Despite having only existed for 20 years, the euro is the world’s second-most traded currency and the second-largest reserve currency. Dominic Frisby looks at its performance against the dollar and the yen, and where it might go next.
Two of the biggest casualties from Neil Woodford’s fall from grace are his investment trust – Woodford Patient Capital – and broker Hargreaves Lansdown. John Stepek looks at whether you should snap them up or leave them well alone.
Simon Gergel, manager of The Merchants Trust, highlights three cheap, sound businesses that he thinks will produce long-term profits.
Some people think Neil Woodford has been an unfortunate victim. But he’s no such thing, says Merryn Somerset Webb. He broke some of fund management’s most fundamental rules and his investors are paying the price.
Federal Reserve chairman Jerome Powell looks as though he is now getting ready to cut interest rates, says David Rosenberg, chief economist at Gluskin Sheff.
Three ways to shield your portfolio from the fallout when a celebrity fund manager takes a tumble.
US stocks rallied at the end of last week. And that was mostly down to one thing: disappointing employment data. John Stepek explains why the markets love a bit of bad news.
When it comes to fund managers, the adage that “if you pay peanuts, you get monkeys” is broken, says Matthew Lynn – you get monkeys whatever you pay.
With America’s central bank sounding more likely to cut short-term interest rates, John Stepek looks at how it affects the charts that matter most to the global economy.
Neil Woodford’s failure isn’t just a result of poor performance, says Merryn Somerset Webb. It’s down to a failure of governance and the very structure of the fund itself.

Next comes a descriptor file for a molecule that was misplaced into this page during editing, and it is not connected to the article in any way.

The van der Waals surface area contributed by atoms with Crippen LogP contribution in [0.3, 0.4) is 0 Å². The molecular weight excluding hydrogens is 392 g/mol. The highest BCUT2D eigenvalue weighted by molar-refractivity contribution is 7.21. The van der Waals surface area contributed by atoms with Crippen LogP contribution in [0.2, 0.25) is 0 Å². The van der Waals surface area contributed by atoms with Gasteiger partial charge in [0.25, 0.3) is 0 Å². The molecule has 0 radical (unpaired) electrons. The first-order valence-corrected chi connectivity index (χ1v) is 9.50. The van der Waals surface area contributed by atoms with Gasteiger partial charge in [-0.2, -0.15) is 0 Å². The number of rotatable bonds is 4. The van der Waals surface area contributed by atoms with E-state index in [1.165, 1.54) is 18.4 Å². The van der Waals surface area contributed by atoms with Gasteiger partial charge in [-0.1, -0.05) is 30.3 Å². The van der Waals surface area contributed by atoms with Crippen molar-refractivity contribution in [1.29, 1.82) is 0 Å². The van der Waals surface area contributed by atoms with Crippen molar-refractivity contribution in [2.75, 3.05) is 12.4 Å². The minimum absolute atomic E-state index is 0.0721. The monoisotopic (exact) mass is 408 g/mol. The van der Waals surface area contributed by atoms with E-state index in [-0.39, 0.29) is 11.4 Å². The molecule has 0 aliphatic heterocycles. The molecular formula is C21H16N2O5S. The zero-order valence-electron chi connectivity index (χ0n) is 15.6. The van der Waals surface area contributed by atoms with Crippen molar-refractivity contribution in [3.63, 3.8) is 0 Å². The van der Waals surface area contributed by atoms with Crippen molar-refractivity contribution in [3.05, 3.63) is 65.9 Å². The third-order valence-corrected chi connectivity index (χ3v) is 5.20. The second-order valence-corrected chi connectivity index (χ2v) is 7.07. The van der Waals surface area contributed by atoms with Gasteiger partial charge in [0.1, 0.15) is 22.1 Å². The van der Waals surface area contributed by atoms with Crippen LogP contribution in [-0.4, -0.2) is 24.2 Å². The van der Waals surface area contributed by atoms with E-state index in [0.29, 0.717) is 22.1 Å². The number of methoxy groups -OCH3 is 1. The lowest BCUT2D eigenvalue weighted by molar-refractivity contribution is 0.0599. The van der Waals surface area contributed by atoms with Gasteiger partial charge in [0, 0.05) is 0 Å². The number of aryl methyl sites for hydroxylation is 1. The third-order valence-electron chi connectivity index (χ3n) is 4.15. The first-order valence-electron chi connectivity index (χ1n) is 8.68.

Brazil’s Ibovespa stockmarket benchmark has given investors a thrilling ride over the past few months, but reality is now beginning to set in.
The Japanese yen – the third-most traded currency in the world, after the US dollar and the euro – has been flat for some time now. Dominic Frisby looks at where it might go next.
Neil Woodford needs to build up enough cash to meet redemptions from his fund. So he’s got to sell his holdings. So is this a buying opportunity, asks John Stepek, or should you wait?
MoneyWeek’s comprehensive guide to the best of this week’s share tips from the rest of the UK’s financial pages.
German bond yields are down to all-time lows as market turmoil causes investors to pile into sovereign debt, no matter how overpriced.
Locked in an impasse with China, the White House has now also initiated a major trade escalation with Mexico.
US regulators have launched a concerted attack on the Silicon Valley tech giants. Could their glory days soon be over? Matthew Partridge reports.
These days, if you want to be in the growth game you need to be invested in private markets. But that’s a worrying trend, says Merryn Somerset Webb.
Dividends are crucial to healthy long-term returns, so no portfolio should be without investment trusts offering dependable and consistent payouts. Sarah Moore explains how to find them.
This week, former star fund manager Neil Woodford shocked markets by “gating” his flagship fund. John Stepek and Sarah Moore look at what went wrong, while Max King looks at how Woodford’s former colleagues are getting on now.
Markets are getting jittery. They’re looking to the US central bank to step in. So, asks John Stepek, will the Federal Reserve cut interest rates? And what happens if it does?
Hugo Ure of the Troy Income & Growth Trust picks three stocks that should provide shareholders with an attractive yield and the prospect of both income and capital growth.
Shares at construction and outsourcing contractor Kier Group have taken a nosedive. Matthew Partridge examines why and asks if now is a good time to buy.
In times like these, when trust in everything – governments, the media, science, democracy itself – has evaporated, gold is doing just what it’s supposed to, says Dominic Frisby. It’s getting more valuable.
Regulatory action against the big tech companies should serve as a warning to investors of just how fragile these stocks’ valuations are.
The frankly stupid idea that pension-fund cash should be available to be used for a house has reared its ugly head again. It should be fiercely resisted, says Merryn Somerset Webb.